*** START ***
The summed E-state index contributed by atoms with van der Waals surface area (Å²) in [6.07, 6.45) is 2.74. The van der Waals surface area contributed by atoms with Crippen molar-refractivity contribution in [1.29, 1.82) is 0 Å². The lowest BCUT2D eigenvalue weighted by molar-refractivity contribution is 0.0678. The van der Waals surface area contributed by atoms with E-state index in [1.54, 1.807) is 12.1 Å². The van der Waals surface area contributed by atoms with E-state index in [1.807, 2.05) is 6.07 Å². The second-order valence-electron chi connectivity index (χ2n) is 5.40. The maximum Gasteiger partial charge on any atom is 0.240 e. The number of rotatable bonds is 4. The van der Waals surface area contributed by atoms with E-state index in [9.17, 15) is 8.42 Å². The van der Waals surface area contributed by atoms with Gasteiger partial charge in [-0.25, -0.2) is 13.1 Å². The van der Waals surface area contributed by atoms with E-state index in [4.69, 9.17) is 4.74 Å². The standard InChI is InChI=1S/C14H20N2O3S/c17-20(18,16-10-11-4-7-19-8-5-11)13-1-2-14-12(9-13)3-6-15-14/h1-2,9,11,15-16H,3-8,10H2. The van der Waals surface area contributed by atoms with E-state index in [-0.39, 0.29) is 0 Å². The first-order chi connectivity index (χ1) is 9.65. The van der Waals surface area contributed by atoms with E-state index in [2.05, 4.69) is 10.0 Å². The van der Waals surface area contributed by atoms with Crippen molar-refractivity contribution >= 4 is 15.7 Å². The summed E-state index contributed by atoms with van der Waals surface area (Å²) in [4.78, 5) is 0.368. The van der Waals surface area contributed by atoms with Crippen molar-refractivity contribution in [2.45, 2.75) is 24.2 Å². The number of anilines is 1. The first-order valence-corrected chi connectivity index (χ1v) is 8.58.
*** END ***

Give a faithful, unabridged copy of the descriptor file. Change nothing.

The summed E-state index contributed by atoms with van der Waals surface area (Å²) in [6.07, 6.45) is 2.74. The van der Waals surface area contributed by atoms with Crippen molar-refractivity contribution in [1.29, 1.82) is 0 Å². The lowest BCUT2D eigenvalue weighted by molar-refractivity contribution is 0.0678. The van der Waals surface area contributed by atoms with E-state index in [1.54, 1.807) is 12.1 Å². The van der Waals surface area contributed by atoms with E-state index in [1.807, 2.05) is 6.07 Å². The second-order valence-electron chi connectivity index (χ2n) is 5.40. The maximum Gasteiger partial charge on any atom is 0.240 e. The number of rotatable bonds is 4. The van der Waals surface area contributed by atoms with E-state index in [9.17, 15) is 8.42 Å². The van der Waals surface area contributed by atoms with Gasteiger partial charge in [-0.25, -0.2) is 13.1 Å². The van der Waals surface area contributed by atoms with E-state index in [4.69, 9.17) is 4.74 Å². The standard InChI is InChI=1S/C14H20N2O3S/c17-20(18,16-10-11-4-7-19-8-5-11)13-1-2-14-12(9-13)3-6-15-14/h1-2,9,11,15-16H,3-8,10H2. The van der Waals surface area contributed by atoms with E-state index in [-0.39, 0.29) is 0 Å². The first-order chi connectivity index (χ1) is 9.65. The van der Waals surface area contributed by atoms with E-state index in [2.05, 4.69) is 10.0 Å². The van der Waals surface area contributed by atoms with Crippen molar-refractivity contribution >= 4 is 15.7 Å². The summed E-state index contributed by atoms with van der Waals surface area (Å²) in [4.78, 5) is 0.368. The van der Waals surface area contributed by atoms with Crippen molar-refractivity contribution in [2.45, 2.75) is 24.2 Å². The number of anilines is 1. The first-order valence-corrected chi connectivity index (χ1v) is 8.58.